From Athens to Austin: SXSW 2015, Day Three< < Back to
This week, Ohio University School of Media Arts and Studies instructor Josh Antonuccio is leading a class of 24 OU students on a week-long trip to the South by Southwest festival in Austin, Texas.
Follow Antonuccio’s adventures at www.woub.org/culture or via Twitter @woubarts.
The Music portion of SXSW is now in full swing, with day stages littered across the city from multiple countries and genres too numerous to count.
SXSW is about pacing: There is simply too much great content to experience in such a small period of time. It’s also based on trying to strategize how to best take in the acts you know and the acts that are breaking in real-time.
Therein lies the exploration and excitement–getting to see a band with 50 people this year, who may be playing to 5,000 people next year. The pace and volume of music is as exhilarating as it is overwhelming.
The day started off at the Convention Center, which houses all of the programming content for badge holders. Two of the big words that were repeated ad naseum: data and curation.
It is clear that the industry has turned a corner on the future of music delivery. While vinyl is still regarded as an appropriate niche product, all eyes are on who can control and curate the best streaming music experience.
Of the three panels I attended, this was a major topic of conversation amongst panelists from labels, the largest tech companies and digital distributors. As Ian Rodgers of Beats Music said, “the race is on to win the trust of the listener.”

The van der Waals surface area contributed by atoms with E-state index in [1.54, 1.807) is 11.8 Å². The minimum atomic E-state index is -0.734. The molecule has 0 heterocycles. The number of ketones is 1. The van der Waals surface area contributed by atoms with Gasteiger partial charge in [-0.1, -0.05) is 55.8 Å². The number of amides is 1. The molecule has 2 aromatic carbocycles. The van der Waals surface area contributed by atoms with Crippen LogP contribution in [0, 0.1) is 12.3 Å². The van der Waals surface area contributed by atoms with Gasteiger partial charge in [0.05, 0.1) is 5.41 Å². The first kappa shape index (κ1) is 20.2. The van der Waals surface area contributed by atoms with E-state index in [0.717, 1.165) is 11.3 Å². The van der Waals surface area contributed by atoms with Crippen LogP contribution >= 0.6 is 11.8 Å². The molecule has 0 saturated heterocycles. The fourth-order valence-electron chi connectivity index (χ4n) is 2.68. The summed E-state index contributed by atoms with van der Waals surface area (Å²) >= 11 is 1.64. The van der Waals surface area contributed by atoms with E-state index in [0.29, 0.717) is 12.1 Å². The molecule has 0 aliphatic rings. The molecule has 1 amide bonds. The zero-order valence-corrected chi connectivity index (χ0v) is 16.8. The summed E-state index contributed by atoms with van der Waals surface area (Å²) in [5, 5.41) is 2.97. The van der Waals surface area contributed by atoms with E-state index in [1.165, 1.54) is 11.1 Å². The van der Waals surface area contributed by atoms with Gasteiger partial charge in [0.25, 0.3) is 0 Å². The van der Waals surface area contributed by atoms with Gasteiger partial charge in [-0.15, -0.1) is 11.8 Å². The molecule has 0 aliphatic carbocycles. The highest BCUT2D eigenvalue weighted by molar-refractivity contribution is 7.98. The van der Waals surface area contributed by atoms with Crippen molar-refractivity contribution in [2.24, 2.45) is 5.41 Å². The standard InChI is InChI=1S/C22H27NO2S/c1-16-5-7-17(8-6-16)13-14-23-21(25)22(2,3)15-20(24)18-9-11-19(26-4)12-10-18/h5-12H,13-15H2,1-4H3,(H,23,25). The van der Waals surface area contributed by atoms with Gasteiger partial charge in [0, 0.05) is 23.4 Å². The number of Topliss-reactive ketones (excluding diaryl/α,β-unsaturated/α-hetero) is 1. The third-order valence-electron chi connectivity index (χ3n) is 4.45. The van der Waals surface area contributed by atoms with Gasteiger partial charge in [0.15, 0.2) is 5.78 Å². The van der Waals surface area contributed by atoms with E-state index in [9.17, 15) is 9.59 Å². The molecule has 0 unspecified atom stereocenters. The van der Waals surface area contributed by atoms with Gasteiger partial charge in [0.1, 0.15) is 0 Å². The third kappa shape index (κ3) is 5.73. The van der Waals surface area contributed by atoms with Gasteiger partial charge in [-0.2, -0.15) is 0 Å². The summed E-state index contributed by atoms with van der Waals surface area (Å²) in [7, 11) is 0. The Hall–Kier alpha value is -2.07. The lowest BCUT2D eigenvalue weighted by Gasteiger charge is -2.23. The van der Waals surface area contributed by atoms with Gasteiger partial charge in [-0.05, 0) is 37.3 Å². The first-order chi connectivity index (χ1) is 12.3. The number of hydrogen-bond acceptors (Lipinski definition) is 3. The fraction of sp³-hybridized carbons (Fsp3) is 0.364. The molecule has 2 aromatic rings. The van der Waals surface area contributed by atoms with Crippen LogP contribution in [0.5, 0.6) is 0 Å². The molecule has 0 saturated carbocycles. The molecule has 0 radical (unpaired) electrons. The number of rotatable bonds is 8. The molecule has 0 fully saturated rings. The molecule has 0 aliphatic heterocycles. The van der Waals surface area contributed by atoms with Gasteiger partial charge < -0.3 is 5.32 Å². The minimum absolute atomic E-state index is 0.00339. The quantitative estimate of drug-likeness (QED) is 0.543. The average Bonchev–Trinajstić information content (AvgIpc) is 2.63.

Some big names showed up for interviews. Big Sean and Wiz Khalifa were on hand to discuss their careers, while Colin Hanks discussed his work on the new Tower Records documentary that he directed.
The KCRW Day Stage hosted phenomenal performances throughout the day, including sets from James Bay, Milky Chance and a stunning set from Laura Marling. Marling’s set debuted many songs from her new album, Short Movie, as well as standout tracks (including a fierce version of “I Am a Master Hunter”) from her previous release I Was An Eagle.
The SXSW premiere of the Kurt Cobain documentary Montage of Heck took place later in the day. The Paramount Theater sold out and was filled with Nirvana fans old and new to get a first look at this film, which is being critically acclaimed as a milestone for music documentaries.
It’s easy to see why. I don’t think that there is a music documentary to date that has gained such immediate and intimate access to its subject. The director did a Q&A to talk about the process and explained that Courntey Love, and the other meaningful people in Kurt’s life, gave him full access to all of their home movies and audio recordings of Kurt.
It is a haunting experience. Cobain’s own voice narrates and his journals are animated to show their creation and unveil his creative and broken psyche, while the story of his life unfolds and implodes at a terrifying pace.